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Analysis of ‘To Fanny’ by John Keats

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To Fanny

John Keats (31 October 1795 – 23 February 1821) studied to become a doctor. He had an aptitude for medicine as he got promotions quickly. With promotions came more responsibility and he was spending a lot time working as an apothecary. Keats was not happy that he was not getting enough time to write. In the year 1814 when he was 19 he wrote his first poem “An Imitation of Spenser”. He was drawn to fellow poets like Lord Byron and Leigh Hunt. When he got his apothecary’s license in 1816, he decided that writing was his true calling. From 1816 his work started to be published but was heavily criticised. Richard Woodhouse, a lawyer began to patronise Keats and he started documenting Keats life and work. This archive serves as the main source of information about Keats.

John Keats was smitten by Fanny Browne and wrote many lines on her, some as odes and some as sonnets. ‘To Fanny’ is a sonnet which declares his love for Fanny and there is a hint of sexual desire as well. In the first four lines he declares his love to be ‘guileless’. He has only one thought about her and her love entices him. There is nothing hidden about his love and it is without any ‘blots’. Keats wants all of Fanny – the shape, the fairness, her love, her kiss, her hands and her eyes. He thinks her eyes are divine. Then he becomes a little erotic when he says he says he wants ‘That warm, white, lucent, million-pleasured breast’.  He wants her body and soul and does not want her to withhold even a miniscule portion of herself from him.  If she keeps back even ‘atom’s atom’ he would die. If by chance he survives he would live the life of a serf, her serf. In the midst of that misery he would forget the purpose of life and forget to enjoy the wanderings of the mind, ‘Losing its gust, and my ambition blind!’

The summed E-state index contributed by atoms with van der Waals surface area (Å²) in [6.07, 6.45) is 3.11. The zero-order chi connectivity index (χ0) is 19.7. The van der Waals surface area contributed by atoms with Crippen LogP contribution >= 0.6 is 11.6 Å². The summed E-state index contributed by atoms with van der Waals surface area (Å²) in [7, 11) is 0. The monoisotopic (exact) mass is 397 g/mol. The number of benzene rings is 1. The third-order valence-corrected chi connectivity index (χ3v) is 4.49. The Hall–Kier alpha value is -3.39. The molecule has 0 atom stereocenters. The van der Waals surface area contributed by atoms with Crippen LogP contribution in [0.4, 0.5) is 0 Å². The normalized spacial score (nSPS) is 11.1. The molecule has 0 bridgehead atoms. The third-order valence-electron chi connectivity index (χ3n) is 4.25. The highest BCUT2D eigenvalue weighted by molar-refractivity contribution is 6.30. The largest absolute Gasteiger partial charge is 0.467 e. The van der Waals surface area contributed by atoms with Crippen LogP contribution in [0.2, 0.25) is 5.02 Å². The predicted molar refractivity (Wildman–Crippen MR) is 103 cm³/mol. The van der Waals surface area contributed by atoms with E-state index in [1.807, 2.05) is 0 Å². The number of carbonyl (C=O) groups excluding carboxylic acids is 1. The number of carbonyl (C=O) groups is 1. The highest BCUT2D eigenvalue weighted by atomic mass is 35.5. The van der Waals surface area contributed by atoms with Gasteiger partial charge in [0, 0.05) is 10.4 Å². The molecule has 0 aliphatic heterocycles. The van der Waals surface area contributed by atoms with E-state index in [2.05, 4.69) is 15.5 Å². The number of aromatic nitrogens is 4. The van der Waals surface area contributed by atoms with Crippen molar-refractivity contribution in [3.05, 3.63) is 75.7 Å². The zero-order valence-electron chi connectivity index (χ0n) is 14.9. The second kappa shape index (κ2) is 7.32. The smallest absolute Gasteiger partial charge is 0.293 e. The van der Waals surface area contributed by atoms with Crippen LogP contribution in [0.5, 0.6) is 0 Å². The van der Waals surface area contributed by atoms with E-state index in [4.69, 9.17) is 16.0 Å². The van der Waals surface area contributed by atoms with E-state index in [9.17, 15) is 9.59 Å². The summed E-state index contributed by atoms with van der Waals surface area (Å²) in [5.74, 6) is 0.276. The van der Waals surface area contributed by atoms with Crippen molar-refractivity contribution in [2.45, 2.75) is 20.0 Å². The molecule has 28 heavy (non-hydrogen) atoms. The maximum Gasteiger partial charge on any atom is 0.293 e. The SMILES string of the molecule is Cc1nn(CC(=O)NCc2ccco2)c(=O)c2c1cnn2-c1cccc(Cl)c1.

‘To Fanny’ is a sonnet with the rhyme scheme ABABCDCDEFEFGG.  The theme is about the pure and demanding love Keats felt for Fanny. Now it was known to Fanny that Keats was not a rich man and he suffered from tuberculosis. She still got engaged to him but did not marry him and the main constraint was his poor financial situation. Some analysts say that the word ‘unmasked’ could mean to indicate that she was aware of his disease. Anaphora, meaning repetition of words is used to enhance the lyrical quality. Some words repeated are ‘love, all, those, atom’.  Alliteration, words starting with the same letter used in one line, is seen with the repetition of words ‘warm, white’ and ‘midst of idle misery’. John Keats poems are generally filled with imagery of nature but in this poem we see nothing of it. It is a love poem with no metaphors or similes of nature. This proves that he was so consumed by his love for Fanny that his usual style of writing was forsaken and this poem during his peak of writing career, in 1819.